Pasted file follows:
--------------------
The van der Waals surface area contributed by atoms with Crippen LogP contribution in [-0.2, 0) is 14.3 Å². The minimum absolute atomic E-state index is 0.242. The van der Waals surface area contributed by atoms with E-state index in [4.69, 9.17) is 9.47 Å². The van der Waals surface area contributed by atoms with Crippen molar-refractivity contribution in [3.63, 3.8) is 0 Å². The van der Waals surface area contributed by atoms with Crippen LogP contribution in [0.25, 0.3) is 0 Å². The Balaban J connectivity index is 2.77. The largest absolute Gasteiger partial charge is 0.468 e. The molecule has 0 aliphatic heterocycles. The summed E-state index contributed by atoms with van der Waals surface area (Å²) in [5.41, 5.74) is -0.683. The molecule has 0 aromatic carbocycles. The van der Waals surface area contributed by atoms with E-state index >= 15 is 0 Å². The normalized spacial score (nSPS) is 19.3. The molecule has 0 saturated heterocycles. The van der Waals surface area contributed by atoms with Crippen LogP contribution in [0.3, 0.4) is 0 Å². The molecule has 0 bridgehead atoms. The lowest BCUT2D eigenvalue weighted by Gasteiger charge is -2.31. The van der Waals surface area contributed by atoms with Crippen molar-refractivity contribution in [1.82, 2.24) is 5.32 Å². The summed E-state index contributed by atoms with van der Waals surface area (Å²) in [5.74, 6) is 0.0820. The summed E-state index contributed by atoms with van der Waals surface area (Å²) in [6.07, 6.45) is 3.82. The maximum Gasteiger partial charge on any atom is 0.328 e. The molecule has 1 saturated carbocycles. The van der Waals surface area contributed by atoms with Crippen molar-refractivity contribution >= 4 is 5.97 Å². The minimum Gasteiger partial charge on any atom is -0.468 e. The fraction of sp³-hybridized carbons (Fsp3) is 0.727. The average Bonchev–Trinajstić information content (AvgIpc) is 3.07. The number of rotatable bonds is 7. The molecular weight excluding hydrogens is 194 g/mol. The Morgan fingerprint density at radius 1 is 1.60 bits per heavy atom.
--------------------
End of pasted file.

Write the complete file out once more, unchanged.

The van der Waals surface area contributed by atoms with Crippen LogP contribution in [-0.2, 0) is 14.3 Å². The minimum absolute atomic E-state index is 0.242. The van der Waals surface area contributed by atoms with E-state index in [4.69, 9.17) is 9.47 Å². The van der Waals surface area contributed by atoms with Crippen molar-refractivity contribution in [3.63, 3.8) is 0 Å². The van der Waals surface area contributed by atoms with Crippen LogP contribution in [0.25, 0.3) is 0 Å². The Balaban J connectivity index is 2.77. The largest absolute Gasteiger partial charge is 0.468 e. The molecule has 0 aliphatic heterocycles. The summed E-state index contributed by atoms with van der Waals surface area (Å²) in [5.41, 5.74) is -0.683. The molecule has 0 aromatic carbocycles. The van der Waals surface area contributed by atoms with E-state index >= 15 is 0 Å². The normalized spacial score (nSPS) is 19.3. The molecule has 0 saturated heterocycles. The van der Waals surface area contributed by atoms with Crippen LogP contribution in [0.3, 0.4) is 0 Å². The molecule has 0 bridgehead atoms. The lowest BCUT2D eigenvalue weighted by Gasteiger charge is -2.31. The van der Waals surface area contributed by atoms with Crippen molar-refractivity contribution in [1.82, 2.24) is 5.32 Å². The summed E-state index contributed by atoms with van der Waals surface area (Å²) in [5.74, 6) is 0.0820. The summed E-state index contributed by atoms with van der Waals surface area (Å²) in [6.07, 6.45) is 3.82. The maximum Gasteiger partial charge on any atom is 0.328 e. The molecule has 1 saturated carbocycles. The van der Waals surface area contributed by atoms with Crippen molar-refractivity contribution >= 4 is 5.97 Å². The minimum Gasteiger partial charge on any atom is -0.468 e. The fraction of sp³-hybridized carbons (Fsp3) is 0.727. The average Bonchev–Trinajstić information content (AvgIpc) is 3.07. The number of rotatable bonds is 7. The molecular weight excluding hydrogens is 194 g/mol. The Morgan fingerprint density at radius 1 is 1.60 bits per heavy atom.